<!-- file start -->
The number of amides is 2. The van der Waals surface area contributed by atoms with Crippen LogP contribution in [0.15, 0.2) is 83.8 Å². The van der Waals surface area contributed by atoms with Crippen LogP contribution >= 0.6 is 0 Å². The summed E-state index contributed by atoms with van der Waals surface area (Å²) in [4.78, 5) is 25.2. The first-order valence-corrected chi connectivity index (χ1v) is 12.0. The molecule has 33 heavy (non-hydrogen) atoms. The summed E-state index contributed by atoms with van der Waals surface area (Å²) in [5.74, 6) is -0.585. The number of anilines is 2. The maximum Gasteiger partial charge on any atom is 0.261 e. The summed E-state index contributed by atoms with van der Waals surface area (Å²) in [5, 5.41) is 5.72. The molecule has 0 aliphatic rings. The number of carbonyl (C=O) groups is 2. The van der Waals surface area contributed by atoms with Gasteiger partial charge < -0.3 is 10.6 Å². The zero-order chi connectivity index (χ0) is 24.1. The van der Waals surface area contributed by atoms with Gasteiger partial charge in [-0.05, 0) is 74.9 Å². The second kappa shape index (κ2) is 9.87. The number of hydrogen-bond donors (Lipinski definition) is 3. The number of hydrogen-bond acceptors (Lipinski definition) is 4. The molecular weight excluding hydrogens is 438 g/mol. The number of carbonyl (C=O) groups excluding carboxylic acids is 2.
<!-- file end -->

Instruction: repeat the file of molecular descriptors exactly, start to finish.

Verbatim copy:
The number of amides is 2. The van der Waals surface area contributed by atoms with Crippen LogP contribution in [0.15, 0.2) is 83.8 Å². The van der Waals surface area contributed by atoms with Crippen LogP contribution >= 0.6 is 0 Å². The summed E-state index contributed by atoms with van der Waals surface area (Å²) in [4.78, 5) is 25.2. The first-order valence-corrected chi connectivity index (χ1v) is 12.0. The molecule has 33 heavy (non-hydrogen) atoms. The summed E-state index contributed by atoms with van der Waals surface area (Å²) in [5.74, 6) is -0.585. The number of anilines is 2. The maximum Gasteiger partial charge on any atom is 0.261 e. The summed E-state index contributed by atoms with van der Waals surface area (Å²) in [5, 5.41) is 5.72. The molecule has 0 aliphatic rings. The number of carbonyl (C=O) groups is 2. The van der Waals surface area contributed by atoms with Gasteiger partial charge < -0.3 is 10.6 Å². The zero-order chi connectivity index (χ0) is 24.1. The van der Waals surface area contributed by atoms with Gasteiger partial charge in [-0.05, 0) is 74.9 Å². The second kappa shape index (κ2) is 9.87. The number of hydrogen-bond donors (Lipinski definition) is 3. The number of hydrogen-bond acceptors (Lipinski definition) is 4. The molecular weight excluding hydrogens is 438 g/mol. The number of carbonyl (C=O) groups excluding carboxylic acids is 2.